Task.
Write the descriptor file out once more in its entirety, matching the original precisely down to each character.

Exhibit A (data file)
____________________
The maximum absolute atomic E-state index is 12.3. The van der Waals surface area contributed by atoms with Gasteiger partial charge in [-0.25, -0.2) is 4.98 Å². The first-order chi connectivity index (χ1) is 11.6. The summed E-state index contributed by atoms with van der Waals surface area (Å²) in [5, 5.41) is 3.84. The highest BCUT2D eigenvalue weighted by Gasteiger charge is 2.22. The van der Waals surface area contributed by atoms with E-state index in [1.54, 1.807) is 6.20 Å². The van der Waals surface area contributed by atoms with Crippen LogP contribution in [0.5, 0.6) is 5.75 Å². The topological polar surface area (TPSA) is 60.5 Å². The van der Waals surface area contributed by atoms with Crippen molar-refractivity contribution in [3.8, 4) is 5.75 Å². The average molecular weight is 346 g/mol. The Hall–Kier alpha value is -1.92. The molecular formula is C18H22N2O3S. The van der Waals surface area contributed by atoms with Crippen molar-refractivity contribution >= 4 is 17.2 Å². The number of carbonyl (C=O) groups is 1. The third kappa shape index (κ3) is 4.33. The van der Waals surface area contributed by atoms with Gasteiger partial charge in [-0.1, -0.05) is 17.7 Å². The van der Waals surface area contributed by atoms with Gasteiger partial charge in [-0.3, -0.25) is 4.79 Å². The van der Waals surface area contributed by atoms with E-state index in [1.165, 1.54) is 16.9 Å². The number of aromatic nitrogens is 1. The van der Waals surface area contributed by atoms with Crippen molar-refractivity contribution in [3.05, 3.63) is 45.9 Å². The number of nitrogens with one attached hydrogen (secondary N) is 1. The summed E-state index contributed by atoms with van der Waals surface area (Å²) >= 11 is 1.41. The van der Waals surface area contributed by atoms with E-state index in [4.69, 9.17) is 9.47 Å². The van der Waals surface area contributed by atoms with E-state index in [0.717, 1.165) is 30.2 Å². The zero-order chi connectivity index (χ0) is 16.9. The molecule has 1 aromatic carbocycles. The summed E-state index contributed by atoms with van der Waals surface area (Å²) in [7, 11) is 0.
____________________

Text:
The maximum absolute atomic E-state index is 12.3. The van der Waals surface area contributed by atoms with Gasteiger partial charge in [-0.25, -0.2) is 4.98 Å². The first-order chi connectivity index (χ1) is 11.6. The summed E-state index contributed by atoms with van der Waals surface area (Å²) in [5, 5.41) is 3.84. The highest BCUT2D eigenvalue weighted by Gasteiger charge is 2.22. The van der Waals surface area contributed by atoms with E-state index in [1.54, 1.807) is 6.20 Å². The van der Waals surface area contributed by atoms with Crippen LogP contribution in [0.5, 0.6) is 5.75 Å². The topological polar surface area (TPSA) is 60.5 Å². The van der Waals surface area contributed by atoms with Crippen molar-refractivity contribution in [3.8, 4) is 5.75 Å². The average molecular weight is 346 g/mol. The Hall–Kier alpha value is -1.92. The molecular formula is C18H22N2O3S. The van der Waals surface area contributed by atoms with Crippen molar-refractivity contribution >= 4 is 17.2 Å². The number of carbonyl (C=O) groups is 1. The third kappa shape index (κ3) is 4.33. The van der Waals surface area contributed by atoms with Gasteiger partial charge in [-0.1, -0.05) is 17.7 Å². The van der Waals surface area contributed by atoms with Gasteiger partial charge in [-0.3, -0.25) is 4.79 Å². The van der Waals surface area contributed by atoms with E-state index in [1.165, 1.54) is 16.9 Å². The number of aromatic nitrogens is 1. The van der Waals surface area contributed by atoms with Crippen molar-refractivity contribution in [3.05, 3.63) is 45.9 Å². The number of nitrogens with one attached hydrogen (secondary N) is 1. The summed E-state index contributed by atoms with van der Waals surface area (Å²) >= 11 is 1.41. The van der Waals surface area contributed by atoms with E-state index in [4.69, 9.17) is 9.47 Å². The van der Waals surface area contributed by atoms with E-state index in [0.717, 1.165) is 30.2 Å². The zero-order chi connectivity index (χ0) is 16.9. The molecule has 1 aromatic carbocycles. The summed E-state index contributed by atoms with van der Waals surface area (Å²) in [7, 11) is 0.